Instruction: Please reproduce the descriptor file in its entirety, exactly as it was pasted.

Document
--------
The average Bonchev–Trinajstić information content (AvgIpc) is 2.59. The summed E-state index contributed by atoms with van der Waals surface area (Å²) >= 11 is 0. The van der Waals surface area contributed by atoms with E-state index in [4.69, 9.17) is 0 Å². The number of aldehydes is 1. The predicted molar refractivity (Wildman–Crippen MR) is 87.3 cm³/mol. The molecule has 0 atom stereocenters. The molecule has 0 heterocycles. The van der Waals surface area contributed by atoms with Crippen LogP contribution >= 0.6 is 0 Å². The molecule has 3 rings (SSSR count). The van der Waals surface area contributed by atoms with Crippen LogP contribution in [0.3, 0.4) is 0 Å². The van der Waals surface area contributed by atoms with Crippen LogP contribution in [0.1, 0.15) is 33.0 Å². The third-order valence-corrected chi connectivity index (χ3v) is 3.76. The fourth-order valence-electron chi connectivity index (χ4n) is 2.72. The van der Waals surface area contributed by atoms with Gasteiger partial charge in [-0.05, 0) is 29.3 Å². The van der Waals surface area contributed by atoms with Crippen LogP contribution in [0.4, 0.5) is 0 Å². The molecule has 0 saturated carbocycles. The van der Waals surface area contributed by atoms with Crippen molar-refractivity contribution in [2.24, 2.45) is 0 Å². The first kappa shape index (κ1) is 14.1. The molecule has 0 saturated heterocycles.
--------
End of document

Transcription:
The average Bonchev–Trinajstić information content (AvgIpc) is 2.59. The summed E-state index contributed by atoms with van der Waals surface area (Å²) >= 11 is 0. The van der Waals surface area contributed by atoms with E-state index in [4.69, 9.17) is 0 Å². The number of aldehydes is 1. The predicted molar refractivity (Wildman–Crippen MR) is 87.3 cm³/mol. The molecule has 0 atom stereocenters. The molecule has 0 heterocycles. The van der Waals surface area contributed by atoms with Crippen LogP contribution >= 0.6 is 0 Å². The molecule has 3 rings (SSSR count). The van der Waals surface area contributed by atoms with Crippen LogP contribution in [0.3, 0.4) is 0 Å². The van der Waals surface area contributed by atoms with Crippen LogP contribution in [0.1, 0.15) is 33.0 Å². The third-order valence-corrected chi connectivity index (χ3v) is 3.76. The fourth-order valence-electron chi connectivity index (χ4n) is 2.72. The van der Waals surface area contributed by atoms with Gasteiger partial charge in [-0.05, 0) is 29.3 Å². The van der Waals surface area contributed by atoms with Crippen LogP contribution in [0.4, 0.5) is 0 Å². The molecule has 0 saturated carbocycles. The van der Waals surface area contributed by atoms with Crippen molar-refractivity contribution in [2.24, 2.45) is 0 Å². The first kappa shape index (κ1) is 14.1. The molecule has 0 saturated heterocycles.